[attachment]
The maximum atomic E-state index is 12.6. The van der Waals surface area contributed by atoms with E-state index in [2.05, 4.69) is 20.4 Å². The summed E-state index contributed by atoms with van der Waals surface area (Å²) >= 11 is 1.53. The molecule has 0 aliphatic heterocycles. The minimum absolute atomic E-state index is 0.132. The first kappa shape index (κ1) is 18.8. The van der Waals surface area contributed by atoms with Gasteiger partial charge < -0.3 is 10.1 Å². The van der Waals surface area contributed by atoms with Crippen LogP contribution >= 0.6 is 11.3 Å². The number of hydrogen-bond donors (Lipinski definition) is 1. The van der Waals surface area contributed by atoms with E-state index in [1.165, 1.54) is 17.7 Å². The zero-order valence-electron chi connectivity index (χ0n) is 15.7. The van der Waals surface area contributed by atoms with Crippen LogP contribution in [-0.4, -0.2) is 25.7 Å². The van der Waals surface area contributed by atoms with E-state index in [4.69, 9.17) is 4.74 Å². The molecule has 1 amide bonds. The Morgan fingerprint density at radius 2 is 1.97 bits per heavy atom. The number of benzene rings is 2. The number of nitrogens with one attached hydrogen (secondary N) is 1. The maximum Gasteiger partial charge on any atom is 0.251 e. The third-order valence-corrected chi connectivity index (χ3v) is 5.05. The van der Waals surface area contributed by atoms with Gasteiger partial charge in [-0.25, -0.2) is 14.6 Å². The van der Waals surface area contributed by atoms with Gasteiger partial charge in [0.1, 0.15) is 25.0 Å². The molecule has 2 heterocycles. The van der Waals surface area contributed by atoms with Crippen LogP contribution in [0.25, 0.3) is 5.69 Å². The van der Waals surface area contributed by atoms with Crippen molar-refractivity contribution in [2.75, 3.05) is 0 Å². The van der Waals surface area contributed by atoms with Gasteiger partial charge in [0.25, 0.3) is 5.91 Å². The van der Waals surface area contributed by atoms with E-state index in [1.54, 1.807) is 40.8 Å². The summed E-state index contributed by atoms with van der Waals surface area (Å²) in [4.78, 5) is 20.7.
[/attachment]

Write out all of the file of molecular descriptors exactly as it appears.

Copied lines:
The maximum atomic E-state index is 12.6. The van der Waals surface area contributed by atoms with E-state index in [2.05, 4.69) is 20.4 Å². The summed E-state index contributed by atoms with van der Waals surface area (Å²) >= 11 is 1.53. The molecule has 0 aliphatic heterocycles. The minimum absolute atomic E-state index is 0.132. The first kappa shape index (κ1) is 18.8. The van der Waals surface area contributed by atoms with Gasteiger partial charge < -0.3 is 10.1 Å². The van der Waals surface area contributed by atoms with Crippen LogP contribution >= 0.6 is 11.3 Å². The number of hydrogen-bond donors (Lipinski definition) is 1. The van der Waals surface area contributed by atoms with E-state index in [1.165, 1.54) is 17.7 Å². The zero-order valence-electron chi connectivity index (χ0n) is 15.7. The van der Waals surface area contributed by atoms with Crippen LogP contribution in [-0.4, -0.2) is 25.7 Å². The van der Waals surface area contributed by atoms with E-state index in [4.69, 9.17) is 4.74 Å². The molecule has 1 amide bonds. The Morgan fingerprint density at radius 2 is 1.97 bits per heavy atom. The number of benzene rings is 2. The number of nitrogens with one attached hydrogen (secondary N) is 1. The maximum Gasteiger partial charge on any atom is 0.251 e. The third-order valence-corrected chi connectivity index (χ3v) is 5.05. The van der Waals surface area contributed by atoms with Gasteiger partial charge in [-0.25, -0.2) is 14.6 Å². The van der Waals surface area contributed by atoms with Gasteiger partial charge in [0.1, 0.15) is 25.0 Å². The molecule has 2 heterocycles. The van der Waals surface area contributed by atoms with Crippen LogP contribution in [0.25, 0.3) is 5.69 Å². The van der Waals surface area contributed by atoms with Crippen molar-refractivity contribution in [2.75, 3.05) is 0 Å². The van der Waals surface area contributed by atoms with Gasteiger partial charge in [0.25, 0.3) is 5.91 Å². The van der Waals surface area contributed by atoms with E-state index in [1.54, 1.807) is 40.8 Å². The summed E-state index contributed by atoms with van der Waals surface area (Å²) in [4.78, 5) is 20.7.